Tag Archives: San Francisco

Holiday greetings from Vesuvio Café

XmasVesuvio1956

I wish I could explain the Vesuvio’s holiday cards, but I can’t. Maybe it’s enough to know that the Café was a beatnik gathering spot in San Francisco.

The café was founded in 1949 by Henry Lenoir, who wore a beret and undoubtedly preferred to spell his first name as Henri. I’m guessing he’s the aging cherub on the left on the 1956 postcard above. I couldn’t find much about him other than that he was born in Massachusetts around 1904. The son of a Swiss university professor, he was a college graduate at a time when that was fairly unusual. In 1940, before he opened the café, he worked as a salesman in a San Francisco department store that I like to think was the Emporium. He was an art lover who enjoyed the company of beats and hipsters.

I don’t know if the Vesuvio served much food. It seemed to be more of a drinking than an eating place back in the days when Henry presided behind the bar. A sign in the window advertised “booths for psychiatrists” and a “Gay ‘90s Color Television” flashed old photos of women clad in bloomers. In the late 1950s it was on the North Beach circuit for beatniks who made the rounds from the Vesuvio to the Coexistence Bagel Shop and a nameless bar called “the place.” No doubt they stopped in at the City Lights bookstore too; Henry lived upstairs.

XmasVesuvio1964It was the day of the Hungry I, the Purple Onion, and the Anxious Asp (where the restroom was papered with pages from the Kinsey Report). “The place” and the Coexistence, considered the birthplaces and headquarters of the San Francisco beats, were both gone by early 1961. But, although Henry sold the Vesuvio in 1970, it continues even today. Of course it isn’t the same. Given that Beatnik dens became tourist sites almost overnight, it already wasn’t the same in 1964 when the card with the 5 nude mannequins and one real woman modestly dressed in a long-sleeve leotard was produced.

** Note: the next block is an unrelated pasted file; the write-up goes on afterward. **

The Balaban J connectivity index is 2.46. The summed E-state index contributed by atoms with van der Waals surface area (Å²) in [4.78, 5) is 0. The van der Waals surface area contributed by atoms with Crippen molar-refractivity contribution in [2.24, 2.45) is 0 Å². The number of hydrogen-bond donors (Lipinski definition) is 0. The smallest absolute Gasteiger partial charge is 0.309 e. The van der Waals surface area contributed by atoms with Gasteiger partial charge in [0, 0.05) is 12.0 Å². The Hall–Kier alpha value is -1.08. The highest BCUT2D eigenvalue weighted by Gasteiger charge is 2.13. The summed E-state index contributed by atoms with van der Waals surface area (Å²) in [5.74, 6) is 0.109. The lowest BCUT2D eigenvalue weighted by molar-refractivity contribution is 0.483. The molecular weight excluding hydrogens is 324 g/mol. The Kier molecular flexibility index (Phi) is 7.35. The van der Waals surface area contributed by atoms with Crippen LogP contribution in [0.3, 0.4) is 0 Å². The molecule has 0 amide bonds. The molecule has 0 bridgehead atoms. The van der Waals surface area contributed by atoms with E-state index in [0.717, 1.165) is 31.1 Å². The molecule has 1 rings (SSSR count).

© Jan Whitaker, 2013

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Famous in its day: Pig’n Whistle

One of the strange appropriations of the early 20th-century involved using old tavern signs and names for distinctly non-alcoholic eateries, often tea rooms or confectionery restaurants appealing primarily to middle-class women. One of these was the Pig’n Whistle chain which began in California in 1908.

The name originated with ancient British taverns. Many believe that “whistle” was a corruption of wassail, an alcoholic concoction drunk from a small bowl or cup called a “pig.” But an early advertisement for Pig’n Whistle (shown below) gives no suggestion that patrons could get anything stronger than a cup of tea.

Although there is some disagreement about whether Pig’n Whistle started in San Francisco or Los Angeles, it seems likely that the first one was opened in San Francisco by Frank L. Callebotta, in 1908, perhaps growing out of a candy store he established earlier. In 1912 there was one unit in downtown San Francisco and another in the H. C. Capwell department store in Oakland.

By December of 1908 there was a store in Los Angeles, the city that was destined to become the chain’s headquarters. In 1914 the third LA Pig’n Whistle opened on South Broadway with an ivory baked enamel front displaying the trademark fife-playing pig which also decorated interior walls. In 1916 Pig’n Whistle was known for hanging original artworks on the walls, a custom it would continue into the 1930s. Patrons liked the idea so much they asked to be seated in booths where their favorite paintings appeared.

In 1926 the chain made a public stock offering and began an expansion drive. It absorbed Melody Lane restaurants in Los Angeles and Ennor’s in Berkeley. By 1929 it had opened its 20th store and had restaurants in Seattle, San Francisco, Oakland, Pasadena, Hollywood, and Los Angeles, including one planned for Grauman’s Egyptian Theater. It acquired the Mary Louise Tea Rooms as part of its Elite Catering subsidiary. Operating three factories, it made its own baked goods, candy, and ice cream. In 1931 passengers traveling on Transcontinental-Western Air, Inc. out of LA and San Francisco had lunches furnished by Pig’n Whistle.